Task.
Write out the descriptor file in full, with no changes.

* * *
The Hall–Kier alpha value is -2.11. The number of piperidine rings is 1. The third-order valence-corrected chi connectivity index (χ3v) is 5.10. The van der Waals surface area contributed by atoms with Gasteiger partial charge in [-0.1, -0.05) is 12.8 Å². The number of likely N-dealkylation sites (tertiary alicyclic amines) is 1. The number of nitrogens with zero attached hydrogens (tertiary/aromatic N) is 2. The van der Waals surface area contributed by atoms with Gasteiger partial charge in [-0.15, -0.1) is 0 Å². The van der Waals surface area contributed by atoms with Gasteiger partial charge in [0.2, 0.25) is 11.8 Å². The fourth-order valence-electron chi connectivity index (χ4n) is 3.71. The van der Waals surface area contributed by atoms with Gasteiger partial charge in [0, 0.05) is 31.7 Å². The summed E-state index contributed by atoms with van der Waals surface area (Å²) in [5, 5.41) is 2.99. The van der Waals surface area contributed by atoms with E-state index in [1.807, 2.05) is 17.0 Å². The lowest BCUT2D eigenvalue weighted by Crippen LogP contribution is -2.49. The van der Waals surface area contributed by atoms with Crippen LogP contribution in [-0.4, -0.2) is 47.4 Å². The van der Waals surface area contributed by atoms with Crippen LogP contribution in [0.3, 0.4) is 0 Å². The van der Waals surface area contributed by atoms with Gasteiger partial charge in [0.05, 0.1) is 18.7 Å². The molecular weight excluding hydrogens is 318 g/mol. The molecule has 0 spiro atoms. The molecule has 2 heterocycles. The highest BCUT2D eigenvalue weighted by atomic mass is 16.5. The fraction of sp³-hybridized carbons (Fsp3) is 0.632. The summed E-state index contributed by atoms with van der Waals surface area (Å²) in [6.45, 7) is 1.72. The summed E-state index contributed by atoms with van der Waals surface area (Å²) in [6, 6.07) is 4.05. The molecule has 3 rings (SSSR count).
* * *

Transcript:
The Hall–Kier alpha value is -2.11. The number of piperidine rings is 1. The third-order valence-corrected chi connectivity index (χ3v) is 5.10. The van der Waals surface area contributed by atoms with Gasteiger partial charge in [-0.1, -0.05) is 12.8 Å². The number of likely N-dealkylation sites (tertiary alicyclic amines) is 1. The number of nitrogens with zero attached hydrogens (tertiary/aromatic N) is 2. The van der Waals surface area contributed by atoms with Gasteiger partial charge in [-0.15, -0.1) is 0 Å². The van der Waals surface area contributed by atoms with Gasteiger partial charge in [0.2, 0.25) is 11.8 Å². The fourth-order valence-electron chi connectivity index (χ4n) is 3.71. The van der Waals surface area contributed by atoms with Gasteiger partial charge in [0, 0.05) is 31.7 Å². The summed E-state index contributed by atoms with van der Waals surface area (Å²) in [5, 5.41) is 2.99. The van der Waals surface area contributed by atoms with E-state index in [1.807, 2.05) is 17.0 Å². The lowest BCUT2D eigenvalue weighted by Crippen LogP contribution is -2.49. The van der Waals surface area contributed by atoms with Crippen LogP contribution in [-0.4, -0.2) is 47.4 Å². The van der Waals surface area contributed by atoms with Crippen LogP contribution in [0.3, 0.4) is 0 Å². The van der Waals surface area contributed by atoms with Gasteiger partial charge in [0.05, 0.1) is 18.7 Å². The molecular weight excluding hydrogens is 318 g/mol. The molecule has 0 spiro atoms. The molecule has 2 heterocycles. The highest BCUT2D eigenvalue weighted by atomic mass is 16.5. The fraction of sp³-hybridized carbons (Fsp3) is 0.632. The summed E-state index contributed by atoms with van der Waals surface area (Å²) in [6.45, 7) is 1.72. The summed E-state index contributed by atoms with van der Waals surface area (Å²) in [6, 6.07) is 4.05. The molecule has 3 rings (SSSR count).